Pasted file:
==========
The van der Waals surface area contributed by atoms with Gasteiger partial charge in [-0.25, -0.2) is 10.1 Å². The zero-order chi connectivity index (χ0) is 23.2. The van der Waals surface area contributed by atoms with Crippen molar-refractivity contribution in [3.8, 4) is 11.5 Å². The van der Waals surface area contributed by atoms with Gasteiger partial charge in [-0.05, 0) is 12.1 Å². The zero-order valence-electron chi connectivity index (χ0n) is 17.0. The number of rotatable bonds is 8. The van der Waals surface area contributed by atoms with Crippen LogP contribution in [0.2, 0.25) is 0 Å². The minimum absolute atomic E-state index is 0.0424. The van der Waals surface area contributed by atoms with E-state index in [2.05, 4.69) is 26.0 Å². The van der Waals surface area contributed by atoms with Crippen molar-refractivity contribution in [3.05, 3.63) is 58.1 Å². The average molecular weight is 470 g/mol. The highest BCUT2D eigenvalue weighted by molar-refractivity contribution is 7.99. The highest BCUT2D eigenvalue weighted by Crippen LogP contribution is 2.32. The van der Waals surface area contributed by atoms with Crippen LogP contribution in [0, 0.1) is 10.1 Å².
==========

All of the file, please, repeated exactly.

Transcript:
The van der Waals surface area contributed by atoms with Gasteiger partial charge in [-0.25, -0.2) is 10.1 Å². The zero-order chi connectivity index (χ0) is 23.2. The van der Waals surface area contributed by atoms with Crippen molar-refractivity contribution in [3.8, 4) is 11.5 Å². The van der Waals surface area contributed by atoms with Gasteiger partial charge in [-0.05, 0) is 12.1 Å². The zero-order valence-electron chi connectivity index (χ0n) is 17.0. The number of rotatable bonds is 8. The van der Waals surface area contributed by atoms with Crippen LogP contribution in [0.2, 0.25) is 0 Å². The minimum absolute atomic E-state index is 0.0424. The van der Waals surface area contributed by atoms with E-state index in [2.05, 4.69) is 26.0 Å². The van der Waals surface area contributed by atoms with Crippen molar-refractivity contribution in [3.05, 3.63) is 58.1 Å². The average molecular weight is 470 g/mol. The highest BCUT2D eigenvalue weighted by molar-refractivity contribution is 7.99. The highest BCUT2D eigenvalue weighted by Crippen LogP contribution is 2.32. The van der Waals surface area contributed by atoms with Crippen LogP contribution in [0, 0.1) is 10.1 Å².